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Crucial Fact

  • His favourite word was colleagues.

Last in Parliament May 2004, as Liberal MP for Ottawa Centre (Ontario)

Won his last election, in 2000, with 40% of the vote.

Statements in the House

Questions On The Order Paper April 21st, 1994

I ask, Madam Speaker, that the remaining questions be allowed to stand.

Questions On The Order Paper April 21st, 1994

Madam Speaker, question No. 9 will be answered today.

Question No. 9-

Government Response To Petitions April 21st, 1994

Madam Speaker, pursuant to Standing Order 36(8), I have the honour to table, in both official languages, the government's response to three petitions, namely petitions Nos. 351-123, 351-131 and 351-134.

Supply April 18th, 1994

Mr. Speaker, for a moment I did not know where I was, until the member had concluded his remarks.

I want to correct the record. This capital city has already declared itself bilingual. In excess of 30 per cent of the people in this city speak both official languages. There are over 1.1 million people who live in the national capital region and use the international airport. I would say that over 55 per cent of those people speak French and English.

Is the hon. member trying to tell me that if I were a francophone living on the Quebec side and I used the international airport that I should not be entitled to speak to somebody in French?

On the other side there is a correction to the hon. member's comments. The Ottawa international airport not only serves other municipalities across Canada and the United States but it also serves some places in Europe. It is an international airport.

It is our intention to enhance the bilingual services at the Ottawa international airport. My hope is that we will reach a point where every airport in Canada will have the same flexibility and the same kind of services that are now provided at the Ottawa international airport.

I was not born a French or English Canadian. I came to this country a few years ago. I look at it as an enrichment and an honour for me to be able to speak French, English, Arabic and a little bit of Italian. I am working on my Chinese.

If anything we should be moving toward trilingualism in Canada and not just bilingualism. The whole world is moving toward not just one or two but three languages. The hon. member should travel to Europe to see that. In Europe the vast majority of people speak at least two languages.

Is the hon. member suggesting we should deny the majority of the people who live in the national capital region the right to services in French as well as the right of other people in the national capital region to services in English?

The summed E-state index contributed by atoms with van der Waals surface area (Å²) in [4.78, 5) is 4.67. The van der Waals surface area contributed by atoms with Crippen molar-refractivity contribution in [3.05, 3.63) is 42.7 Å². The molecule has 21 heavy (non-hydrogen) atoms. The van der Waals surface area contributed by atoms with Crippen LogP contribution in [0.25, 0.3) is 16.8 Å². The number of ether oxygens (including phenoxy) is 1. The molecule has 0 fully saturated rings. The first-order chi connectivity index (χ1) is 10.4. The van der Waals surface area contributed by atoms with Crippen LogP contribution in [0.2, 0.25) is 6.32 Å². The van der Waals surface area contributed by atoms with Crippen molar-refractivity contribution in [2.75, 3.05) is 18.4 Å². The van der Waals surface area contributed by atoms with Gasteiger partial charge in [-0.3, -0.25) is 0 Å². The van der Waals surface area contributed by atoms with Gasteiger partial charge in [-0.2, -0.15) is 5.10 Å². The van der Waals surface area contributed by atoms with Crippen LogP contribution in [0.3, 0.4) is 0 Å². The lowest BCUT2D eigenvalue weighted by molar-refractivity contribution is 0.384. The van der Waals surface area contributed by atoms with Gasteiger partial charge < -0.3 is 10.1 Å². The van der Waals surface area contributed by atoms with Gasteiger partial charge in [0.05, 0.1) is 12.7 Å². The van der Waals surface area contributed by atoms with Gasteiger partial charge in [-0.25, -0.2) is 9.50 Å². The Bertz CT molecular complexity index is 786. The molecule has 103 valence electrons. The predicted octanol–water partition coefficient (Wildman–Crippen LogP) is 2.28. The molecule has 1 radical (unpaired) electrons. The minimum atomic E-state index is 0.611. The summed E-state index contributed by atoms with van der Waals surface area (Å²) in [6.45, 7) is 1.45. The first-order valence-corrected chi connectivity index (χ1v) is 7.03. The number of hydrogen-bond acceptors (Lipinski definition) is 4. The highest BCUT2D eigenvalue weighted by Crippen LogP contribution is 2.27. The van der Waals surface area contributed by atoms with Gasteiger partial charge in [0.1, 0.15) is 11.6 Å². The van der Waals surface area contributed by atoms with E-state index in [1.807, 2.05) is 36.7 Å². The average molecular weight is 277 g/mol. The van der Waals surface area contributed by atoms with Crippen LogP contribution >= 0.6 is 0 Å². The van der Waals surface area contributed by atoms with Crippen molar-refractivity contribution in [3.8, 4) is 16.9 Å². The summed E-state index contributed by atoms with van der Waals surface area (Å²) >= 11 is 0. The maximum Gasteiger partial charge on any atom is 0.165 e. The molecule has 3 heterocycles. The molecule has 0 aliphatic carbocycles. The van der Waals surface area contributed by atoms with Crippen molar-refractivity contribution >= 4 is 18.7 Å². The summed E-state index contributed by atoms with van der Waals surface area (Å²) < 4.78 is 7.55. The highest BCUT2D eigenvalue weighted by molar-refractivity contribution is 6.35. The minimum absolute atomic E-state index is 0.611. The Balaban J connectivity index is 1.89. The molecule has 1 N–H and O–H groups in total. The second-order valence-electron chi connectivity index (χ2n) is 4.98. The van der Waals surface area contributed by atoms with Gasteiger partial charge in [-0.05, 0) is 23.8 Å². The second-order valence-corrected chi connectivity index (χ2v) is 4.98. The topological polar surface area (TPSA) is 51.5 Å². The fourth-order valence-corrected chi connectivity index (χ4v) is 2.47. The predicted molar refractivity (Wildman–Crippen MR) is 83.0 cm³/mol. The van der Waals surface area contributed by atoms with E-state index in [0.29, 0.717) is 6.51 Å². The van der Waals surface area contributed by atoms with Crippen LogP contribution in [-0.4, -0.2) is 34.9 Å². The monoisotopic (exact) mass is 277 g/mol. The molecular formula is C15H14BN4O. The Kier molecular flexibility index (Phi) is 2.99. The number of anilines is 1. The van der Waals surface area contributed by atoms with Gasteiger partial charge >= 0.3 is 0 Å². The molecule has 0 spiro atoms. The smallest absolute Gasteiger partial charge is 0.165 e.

Budget Implementation Act, 1994 April 14th, 1994

Mr. Speaker, the Reform Party and opposition members are trying to really paint a very bleak picture in terms of what is happening in our society in terms of what this government is doing.

One would have to put things into perspective. We have two types of problems in our society. One is what we call a structural problem in terms of the infrastructure as a whole. It would have to be looked at.

The second problem is matter of the spending habits of governments of the past. I would suggest that the budget which was tabled by the Minister of Finance specifically addresses those two issues.

On the notion of government spending we have seen measures in the budget that specifically deal with government spending. It has been the practice of the government that every time we introduce a program we look at ways we could see a cost analysis of it in order to ensure a net benefit for the community as a whole.

On the issue of infrastructure, the structural problems, the Minister of Human Resources Development is undertaking one on the most aggressive reviews of not only the ways we deliver our social programs but the way we handle our youth across Canada as a whole. I commend him for taking this very aggressive initiative along with the Secretary of State for Training and Youth.

Unless we address the whole notion of our educational system, as everybody will know, we are going to continue in this limbo. We are going to continue to see those structural problems in our society. To that end the government has fulfilled its commitment prior to the election of reinstating funding for the literacy secretariat. We now have a capable minister in charge of that ministry.

That in itself does not solve the problem. We can talk all we want in the House but unless we have the elective co-operation of the provincial government as well as of the municipal government we will not be able to move further. The problem is not only in the House. People might think the government can with the stroke of a pen solve a lot of social and economic problems. That is not the case.

To that extent there has been a very proactive approach taken by this government with a minister specifically dedicated to dealing with provincial governments, the Minister of Intergovernmental Affairs. He has undertaken a review in terms of how the government at the federal level does provide the services to the community as a whole. He is having a lot of consultations with other levels of government in order to have a collective approach of providing services to the community as a whole.

The same thing this minister is doing is carried out by all members of cabinet, by all members of the government. Therefore we are quite aware of the fundamental changes that need to be addressed in our society and we have taken action, unlike the previous government which talked and talked and the community did not see tangible action. We are taking action.

Rather than painting a bleak picture in society, the opposition should give credit to the government where credit is due, that this is a government in action.

The Prime Minister on a regular basis, every time he has an opportunity to speak anywhere, has clearly stated that government agencies, departments, ministers and members of Parliament are always on the lookout for ways to save taxpayers' money so at the end of the day we can show the Canadian public that we are taking action by example and at the same time we are serious about seeing the economy turn around.

I say to the hon. member that for better or for worse Canada is on the leading edge of all the big G-7 countries around the world in terms of economic growth. That goes to the credit of both the private sector and the public sector in recognizing the need to work together.